Anonymous Coward, Apr 26th, 2013 @ 5:23am

    Re: Re: Re: Re: Re: Feature, not bug

    Er... this actually happened in the 70s. Someone did a huge collage with lots of tiny photos and prints all cut up and glued to the canvas, with a tiny Mickey Mouse in the lower right hand corner of the collage. Disney sued and lost. I actually saw the original art on this at the Illustrator's League in Manhattan in the late 70s. You can legally do a collage and use whatever image you like without any permission. There is no question about this. There are tons of other questions about tons of other fair use, but not the collage thing.

     

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  45.  
    icon
    Anonymous Howard (profile), Apr 26th, 2013 @ 5:25am

    Re: Re: Re:

    You might want to check your sarcasm-O-meter

     

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  46.  
    icon
    dennis deems (profile), Apr 26th, 2013 @ 5:52am

    Re: Re: Re: Feature, not bug

    If you imagine getting permission is even possible without lawyers, you are profoundly misinformed.

     

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  47.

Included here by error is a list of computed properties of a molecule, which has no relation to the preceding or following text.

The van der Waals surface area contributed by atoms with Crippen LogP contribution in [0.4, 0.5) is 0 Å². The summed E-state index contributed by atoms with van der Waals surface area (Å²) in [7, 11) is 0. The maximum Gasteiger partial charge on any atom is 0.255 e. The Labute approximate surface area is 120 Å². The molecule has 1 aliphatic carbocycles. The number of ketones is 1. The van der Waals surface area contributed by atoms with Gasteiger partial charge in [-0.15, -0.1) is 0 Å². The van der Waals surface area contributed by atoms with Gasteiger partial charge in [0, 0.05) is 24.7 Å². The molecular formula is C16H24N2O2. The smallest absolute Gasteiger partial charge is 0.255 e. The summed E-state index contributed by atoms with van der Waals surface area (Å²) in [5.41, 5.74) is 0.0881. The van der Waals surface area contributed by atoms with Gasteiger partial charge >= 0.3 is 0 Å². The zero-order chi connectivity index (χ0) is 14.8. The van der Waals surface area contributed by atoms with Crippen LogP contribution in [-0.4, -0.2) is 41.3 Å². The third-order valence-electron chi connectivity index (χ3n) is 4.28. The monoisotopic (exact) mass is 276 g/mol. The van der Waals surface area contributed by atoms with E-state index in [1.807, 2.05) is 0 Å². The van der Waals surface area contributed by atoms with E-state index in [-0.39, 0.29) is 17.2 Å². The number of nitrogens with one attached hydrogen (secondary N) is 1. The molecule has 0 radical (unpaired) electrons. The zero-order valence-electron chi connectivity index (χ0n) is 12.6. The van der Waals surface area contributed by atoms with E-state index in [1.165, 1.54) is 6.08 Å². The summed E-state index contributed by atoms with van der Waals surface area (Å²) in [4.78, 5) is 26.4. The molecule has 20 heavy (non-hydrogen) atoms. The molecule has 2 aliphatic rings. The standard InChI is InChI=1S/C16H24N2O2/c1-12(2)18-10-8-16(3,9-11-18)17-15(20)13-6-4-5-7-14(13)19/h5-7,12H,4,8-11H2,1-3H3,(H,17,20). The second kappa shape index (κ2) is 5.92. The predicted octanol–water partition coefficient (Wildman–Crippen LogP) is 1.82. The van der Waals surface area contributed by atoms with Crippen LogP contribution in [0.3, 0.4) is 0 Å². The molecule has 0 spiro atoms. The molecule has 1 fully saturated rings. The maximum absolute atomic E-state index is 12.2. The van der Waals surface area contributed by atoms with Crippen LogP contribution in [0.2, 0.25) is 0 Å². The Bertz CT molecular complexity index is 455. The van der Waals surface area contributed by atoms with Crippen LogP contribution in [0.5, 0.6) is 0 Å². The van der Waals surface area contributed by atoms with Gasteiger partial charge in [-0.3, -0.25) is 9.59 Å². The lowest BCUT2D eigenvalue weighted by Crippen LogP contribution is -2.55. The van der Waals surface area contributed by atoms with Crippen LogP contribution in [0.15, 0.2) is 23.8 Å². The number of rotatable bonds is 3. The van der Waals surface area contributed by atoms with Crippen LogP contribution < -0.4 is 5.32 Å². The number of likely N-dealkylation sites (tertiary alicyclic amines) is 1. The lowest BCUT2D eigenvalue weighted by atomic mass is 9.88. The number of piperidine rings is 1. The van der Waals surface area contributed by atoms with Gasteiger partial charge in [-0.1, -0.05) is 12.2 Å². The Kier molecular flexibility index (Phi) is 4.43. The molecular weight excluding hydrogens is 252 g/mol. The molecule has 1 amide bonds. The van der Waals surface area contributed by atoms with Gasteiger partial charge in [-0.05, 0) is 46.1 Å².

icon
    dennis deems (profile), Apr 26th, 2013 @ 5:58am

    Re: Re: Re: Re: Re: Re: Re: Re: Re: Re: Re: Re: Re: Feature, not bug

    If your aim is to be understood, then yes, it helps to use words according their widely accepted definitions and established usage. Your "concept of what a collage is" is nothing I have ever encountered.

     

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  48.  
    identicon
    horse with no name, Apr 26th, 2013 @ 6:18am

    Next level of appeal, coming up

    I won't be shocked to see this go another round or two. These works are too clearly derivative to be fair use.

     

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  49.  
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    The Groove Tiger (profile), Apr 26th, 2013 @ 8:08am

    Re: Re: Why do artists steal?

    Weird Al also released a Gaga parody for free on YouTube when he was told by her manager that he didn't have the permission. He KNEW he didn't need it, he was just being nice.

     

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  50.  
    icon
    The Groove Tiger (profile), Apr 26th, 2013 @ 8:11am

    Re: Re: Why do artists steal?

    The hilarious part is that the asshole manager demanded to read the lyrics before giving permission. Then demanded to see the full finished song before giving permission. Then refused permission.

    Al hadn't even written the song yet. Basically, the son of a bitch forced him to do it in a hurry (or at all) before saying "NOPE".

     

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  51.  
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    tomxp411 (profile), Apr 26th, 2013 @ 8:29am

    Re: Re: Re: Re: Re: Re: Re: Re: Re: Re: Feature, not bug